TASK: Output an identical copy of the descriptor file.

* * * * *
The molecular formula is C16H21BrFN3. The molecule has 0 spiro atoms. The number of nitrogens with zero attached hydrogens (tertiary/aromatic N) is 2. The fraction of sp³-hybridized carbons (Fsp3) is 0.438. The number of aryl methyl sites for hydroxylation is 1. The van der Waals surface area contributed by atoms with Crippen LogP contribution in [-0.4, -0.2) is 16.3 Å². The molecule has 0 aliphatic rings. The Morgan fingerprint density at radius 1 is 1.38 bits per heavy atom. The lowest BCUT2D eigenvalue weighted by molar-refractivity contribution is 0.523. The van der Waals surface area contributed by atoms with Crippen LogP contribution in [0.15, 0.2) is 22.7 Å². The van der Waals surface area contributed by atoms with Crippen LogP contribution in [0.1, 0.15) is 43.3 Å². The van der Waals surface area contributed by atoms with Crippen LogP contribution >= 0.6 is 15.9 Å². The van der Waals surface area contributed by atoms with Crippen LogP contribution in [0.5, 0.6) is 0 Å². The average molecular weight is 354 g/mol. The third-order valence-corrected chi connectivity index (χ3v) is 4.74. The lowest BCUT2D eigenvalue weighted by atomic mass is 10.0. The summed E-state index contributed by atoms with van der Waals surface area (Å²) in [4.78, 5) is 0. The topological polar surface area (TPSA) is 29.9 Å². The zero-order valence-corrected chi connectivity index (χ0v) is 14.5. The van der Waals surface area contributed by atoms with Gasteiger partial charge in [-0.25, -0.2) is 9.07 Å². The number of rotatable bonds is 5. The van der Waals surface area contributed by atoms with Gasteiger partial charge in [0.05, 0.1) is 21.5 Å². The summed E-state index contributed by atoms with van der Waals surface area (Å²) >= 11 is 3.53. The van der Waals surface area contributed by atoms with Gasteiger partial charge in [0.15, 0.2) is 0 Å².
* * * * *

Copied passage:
The molecular formula is C16H21BrFN3. The molecule has 0 spiro atoms. The number of nitrogens with zero attached hydrogens (tertiary/aromatic N) is 2. The fraction of sp³-hybridized carbons (Fsp3) is 0.438. The number of aryl methyl sites for hydroxylation is 1. The van der Waals surface area contributed by atoms with Crippen LogP contribution in [-0.4, -0.2) is 16.3 Å². The molecule has 0 aliphatic rings. The Morgan fingerprint density at radius 1 is 1.38 bits per heavy atom. The lowest BCUT2D eigenvalue weighted by molar-refractivity contribution is 0.523. The van der Waals surface area contributed by atoms with Crippen LogP contribution in [0.15, 0.2) is 22.7 Å². The van der Waals surface area contributed by atoms with Crippen LogP contribution in [0.1, 0.15) is 43.3 Å². The van der Waals surface area contributed by atoms with Crippen LogP contribution >= 0.6 is 15.9 Å². The van der Waals surface area contributed by atoms with Crippen LogP contribution in [0.5, 0.6) is 0 Å². The average molecular weight is 354 g/mol. The third-order valence-corrected chi connectivity index (χ3v) is 4.74. The lowest BCUT2D eigenvalue weighted by atomic mass is 10.0. The summed E-state index contributed by atoms with van der Waals surface area (Å²) in [4.78, 5) is 0. The topological polar surface area (TPSA) is 29.9 Å². The zero-order valence-corrected chi connectivity index (χ0v) is 14.5. The van der Waals surface area contributed by atoms with Gasteiger partial charge in [-0.25, -0.2) is 9.07 Å². The number of rotatable bonds is 5. The van der Waals surface area contributed by atoms with Gasteiger partial charge in [0.05, 0.1) is 21.5 Å². The summed E-state index contributed by atoms with van der Waals surface area (Å²) >= 11 is 3.53. The van der Waals surface area contributed by atoms with Gasteiger partial charge in [0.15, 0.2) is 0 Å².